Long-term capital gain tax advantages are available to you.
How to choose funds to fulfil different needs?
An emergency fund should contain the funds that you would require quickly in the event of an emergency. Although it is impossible to forecast how much money one may need in the event of an unforeseen occurrence, it is recommended that a salaried individual hold at least six months’ salary in such a fund.
You can park your emergency fund in overnight funds and/or liquid funds in addition to liquid cash and savings bank accounts. As a result of these funds’ investments in debt instruments with overnight or very short maturities, the capital invested is often steady.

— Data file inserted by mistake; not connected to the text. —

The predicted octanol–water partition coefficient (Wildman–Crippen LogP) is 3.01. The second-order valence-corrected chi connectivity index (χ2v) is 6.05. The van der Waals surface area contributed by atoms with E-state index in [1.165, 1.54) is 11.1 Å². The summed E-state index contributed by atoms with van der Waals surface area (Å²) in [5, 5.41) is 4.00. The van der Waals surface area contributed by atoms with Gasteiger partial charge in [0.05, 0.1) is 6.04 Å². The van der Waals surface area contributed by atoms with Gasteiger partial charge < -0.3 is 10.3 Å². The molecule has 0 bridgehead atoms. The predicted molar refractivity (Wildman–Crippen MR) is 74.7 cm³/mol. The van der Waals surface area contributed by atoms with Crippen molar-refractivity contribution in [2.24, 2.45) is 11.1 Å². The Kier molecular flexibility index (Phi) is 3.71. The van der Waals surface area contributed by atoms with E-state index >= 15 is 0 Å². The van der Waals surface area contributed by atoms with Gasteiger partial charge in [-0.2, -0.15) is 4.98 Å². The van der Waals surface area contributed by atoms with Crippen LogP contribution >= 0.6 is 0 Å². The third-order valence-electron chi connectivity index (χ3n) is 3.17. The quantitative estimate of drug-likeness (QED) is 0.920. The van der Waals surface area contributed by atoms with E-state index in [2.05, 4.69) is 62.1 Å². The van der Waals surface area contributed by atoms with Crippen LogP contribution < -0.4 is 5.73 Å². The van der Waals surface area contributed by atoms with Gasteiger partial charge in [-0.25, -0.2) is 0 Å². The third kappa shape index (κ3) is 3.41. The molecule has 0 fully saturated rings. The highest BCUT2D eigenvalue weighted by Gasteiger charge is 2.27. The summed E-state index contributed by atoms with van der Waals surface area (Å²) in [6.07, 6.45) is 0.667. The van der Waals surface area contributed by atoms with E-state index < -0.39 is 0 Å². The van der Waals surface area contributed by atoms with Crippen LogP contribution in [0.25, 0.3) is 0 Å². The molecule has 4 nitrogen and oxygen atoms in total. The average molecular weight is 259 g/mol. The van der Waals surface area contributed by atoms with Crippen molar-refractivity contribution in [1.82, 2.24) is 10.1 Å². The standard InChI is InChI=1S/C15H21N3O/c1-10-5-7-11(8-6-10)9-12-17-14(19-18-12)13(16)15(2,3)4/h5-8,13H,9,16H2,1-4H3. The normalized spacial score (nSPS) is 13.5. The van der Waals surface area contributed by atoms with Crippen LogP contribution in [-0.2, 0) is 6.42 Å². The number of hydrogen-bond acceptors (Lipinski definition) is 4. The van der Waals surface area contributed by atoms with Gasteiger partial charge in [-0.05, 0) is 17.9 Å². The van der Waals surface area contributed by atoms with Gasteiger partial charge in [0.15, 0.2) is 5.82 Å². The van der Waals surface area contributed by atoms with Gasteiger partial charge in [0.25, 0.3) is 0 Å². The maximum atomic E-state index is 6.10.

While the returns are minimal, these funds provide a lot of liquidity. You can request a redemption even on Saturdays and Sundays, and if you do so before the cutoff time, the redemption money will be credited to your bank account the next business day.
A short-term fund is used to store money that is needed within six months to two years. For example, if a person takes out a loan to build a house and must make payments in instalments over the next 24 months based on the construction status, the money can be put into a short-term fund.
Because you won’t be able to wait for recovery if your wealth is lost due to market volatility, you should avoid equity exposure and instead invest in low-risk, stable-return products such as short-term debt funds and dynamic bond funds.
The money required over the next three to four years could be retained in medium-term funds. For example, if you’ve saved enough money to accomplish a 3-4 year financial objective through equities investments and wish to limit market risk, you may put it in a medium-term fund.